The squadron was to remain aloft on a two-hour patrol, that is unless something should occur to make it advisable to remain up longer. The keen eyes of Tom and Jack, as well as those of their companions of the air, were searching for signs of the Hun planes. As yet none were in sight, but it would not be long before they would come out to give battle.
Whatever else may justly be said about the Germans, their airmen are no cowards, and, when conditions are favorable, they seldom decline a chance to combat above the clouds, or lower down. So it could easily be guessed that when Tom, Jack and the others found themselves over the German lines that the Boches would be out in force.
Somewhat off to the left Tom caught sight of a captive German balloon, looming through the mist, and as it is always the desire of a French flier to destroy one of these, thus preventing the observer from sending by wireless news of the Allied front, he started for this enemy. Jack saw his friend's act, and, desiring to aid, turned his machine in the same direction.
But they had not gone far before they observed a number of black specks in the sky over the German hues.
"The Huns are coming," reflected Tom. "Now for some hot work."
And it came to him, to Jack, and the others, almost before they realized it. Tom never got a chance to attack the balloon he hoped to force to descend or to set on fire, for his attention was taken up by two German machines, which, separating from the others, headed straight for him. The lad gave one glance in the direction of Jack, and noted that a single Hun craft was about to engage with his chum.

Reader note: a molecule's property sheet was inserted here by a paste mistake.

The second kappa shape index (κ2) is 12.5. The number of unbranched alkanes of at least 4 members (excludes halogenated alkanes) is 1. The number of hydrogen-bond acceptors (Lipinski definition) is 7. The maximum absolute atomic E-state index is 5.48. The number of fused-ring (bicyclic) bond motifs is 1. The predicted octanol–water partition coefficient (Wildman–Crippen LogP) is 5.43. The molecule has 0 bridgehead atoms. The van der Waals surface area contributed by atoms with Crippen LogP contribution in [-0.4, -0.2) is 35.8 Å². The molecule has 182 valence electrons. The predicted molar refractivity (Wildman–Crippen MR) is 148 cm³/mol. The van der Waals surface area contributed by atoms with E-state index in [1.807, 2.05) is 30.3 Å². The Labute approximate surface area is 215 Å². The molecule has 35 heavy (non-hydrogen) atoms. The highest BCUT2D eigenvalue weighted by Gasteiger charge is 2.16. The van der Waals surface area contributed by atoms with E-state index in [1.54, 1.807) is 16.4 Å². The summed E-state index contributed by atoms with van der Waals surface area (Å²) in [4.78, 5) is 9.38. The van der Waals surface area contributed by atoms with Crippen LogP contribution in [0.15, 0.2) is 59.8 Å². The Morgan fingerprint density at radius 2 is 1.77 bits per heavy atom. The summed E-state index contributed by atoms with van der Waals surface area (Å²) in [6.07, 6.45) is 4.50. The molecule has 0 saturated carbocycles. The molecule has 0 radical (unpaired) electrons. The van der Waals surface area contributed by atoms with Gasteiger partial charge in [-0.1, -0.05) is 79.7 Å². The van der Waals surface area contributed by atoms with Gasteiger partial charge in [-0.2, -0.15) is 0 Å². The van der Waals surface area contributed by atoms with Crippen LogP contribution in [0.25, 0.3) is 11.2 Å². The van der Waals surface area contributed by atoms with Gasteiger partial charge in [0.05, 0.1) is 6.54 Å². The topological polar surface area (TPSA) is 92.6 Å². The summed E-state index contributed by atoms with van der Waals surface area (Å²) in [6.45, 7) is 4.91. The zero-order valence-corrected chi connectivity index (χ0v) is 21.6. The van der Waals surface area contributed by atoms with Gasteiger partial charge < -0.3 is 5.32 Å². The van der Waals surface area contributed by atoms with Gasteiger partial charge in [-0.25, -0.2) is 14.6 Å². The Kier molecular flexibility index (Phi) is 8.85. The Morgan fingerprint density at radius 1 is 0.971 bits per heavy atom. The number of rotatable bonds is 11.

"It's a regular German circus," thought Tom, referring to the number of hostile craft. "They delight to go out in numbers."
By this time the battle in the air had begun. It was a fight above the clouds, for both the French and the German machines were flying high, and had gone up above the bunches of fleecy vapor that now hid the ground from sight.
Tom headed straight for one of the Hun machines, seeking to get above it, always a point of vantage in an air battle, and as he rushed on he realized that his machine was being hit by bullets from one of the Hun guns.